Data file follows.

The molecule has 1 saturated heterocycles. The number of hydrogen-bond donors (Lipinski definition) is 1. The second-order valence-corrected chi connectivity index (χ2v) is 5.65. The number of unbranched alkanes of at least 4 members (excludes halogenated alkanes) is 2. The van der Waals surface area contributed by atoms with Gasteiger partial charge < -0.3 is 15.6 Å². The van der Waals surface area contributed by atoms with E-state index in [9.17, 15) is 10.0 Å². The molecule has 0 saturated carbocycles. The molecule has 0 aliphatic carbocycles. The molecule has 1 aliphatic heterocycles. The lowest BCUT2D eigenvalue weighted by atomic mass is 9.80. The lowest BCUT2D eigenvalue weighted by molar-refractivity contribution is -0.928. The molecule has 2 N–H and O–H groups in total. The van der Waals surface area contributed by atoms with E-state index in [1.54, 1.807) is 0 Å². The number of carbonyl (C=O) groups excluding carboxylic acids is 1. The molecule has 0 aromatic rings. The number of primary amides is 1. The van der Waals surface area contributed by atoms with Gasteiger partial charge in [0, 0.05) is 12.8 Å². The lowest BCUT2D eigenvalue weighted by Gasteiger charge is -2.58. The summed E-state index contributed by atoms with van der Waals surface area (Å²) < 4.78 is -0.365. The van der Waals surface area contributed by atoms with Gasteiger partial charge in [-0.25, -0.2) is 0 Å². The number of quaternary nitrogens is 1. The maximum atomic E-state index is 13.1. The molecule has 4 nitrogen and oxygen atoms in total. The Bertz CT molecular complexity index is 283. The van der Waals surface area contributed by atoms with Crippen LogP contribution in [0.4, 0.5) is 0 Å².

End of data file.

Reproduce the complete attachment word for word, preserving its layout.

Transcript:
The molecule has 1 saturated heterocycles. The number of hydrogen-bond donors (Lipinski definition) is 1. The second-order valence-corrected chi connectivity index (χ2v) is 5.65. The number of unbranched alkanes of at least 4 members (excludes halogenated alkanes) is 2. The van der Waals surface area contributed by atoms with Gasteiger partial charge < -0.3 is 15.6 Å². The van der Waals surface area contributed by atoms with E-state index in [9.17, 15) is 10.0 Å². The molecule has 0 saturated carbocycles. The molecule has 0 aliphatic carbocycles. The molecule has 1 aliphatic heterocycles. The lowest BCUT2D eigenvalue weighted by atomic mass is 9.80. The lowest BCUT2D eigenvalue weighted by molar-refractivity contribution is -0.928. The molecule has 2 N–H and O–H groups in total. The van der Waals surface area contributed by atoms with E-state index in [1.54, 1.807) is 0 Å². The number of carbonyl (C=O) groups excluding carboxylic acids is 1. The molecule has 0 aromatic rings. The number of primary amides is 1. The van der Waals surface area contributed by atoms with Gasteiger partial charge in [0, 0.05) is 12.8 Å². The lowest BCUT2D eigenvalue weighted by Gasteiger charge is -2.58. The summed E-state index contributed by atoms with van der Waals surface area (Å²) < 4.78 is -0.365. The van der Waals surface area contributed by atoms with Gasteiger partial charge in [-0.25, -0.2) is 0 Å². The number of quaternary nitrogens is 1. The maximum atomic E-state index is 13.1. The molecule has 4 nitrogen and oxygen atoms in total. The Bertz CT molecular complexity index is 283. The van der Waals surface area contributed by atoms with Crippen LogP contribution in [0.4, 0.5) is 0 Å².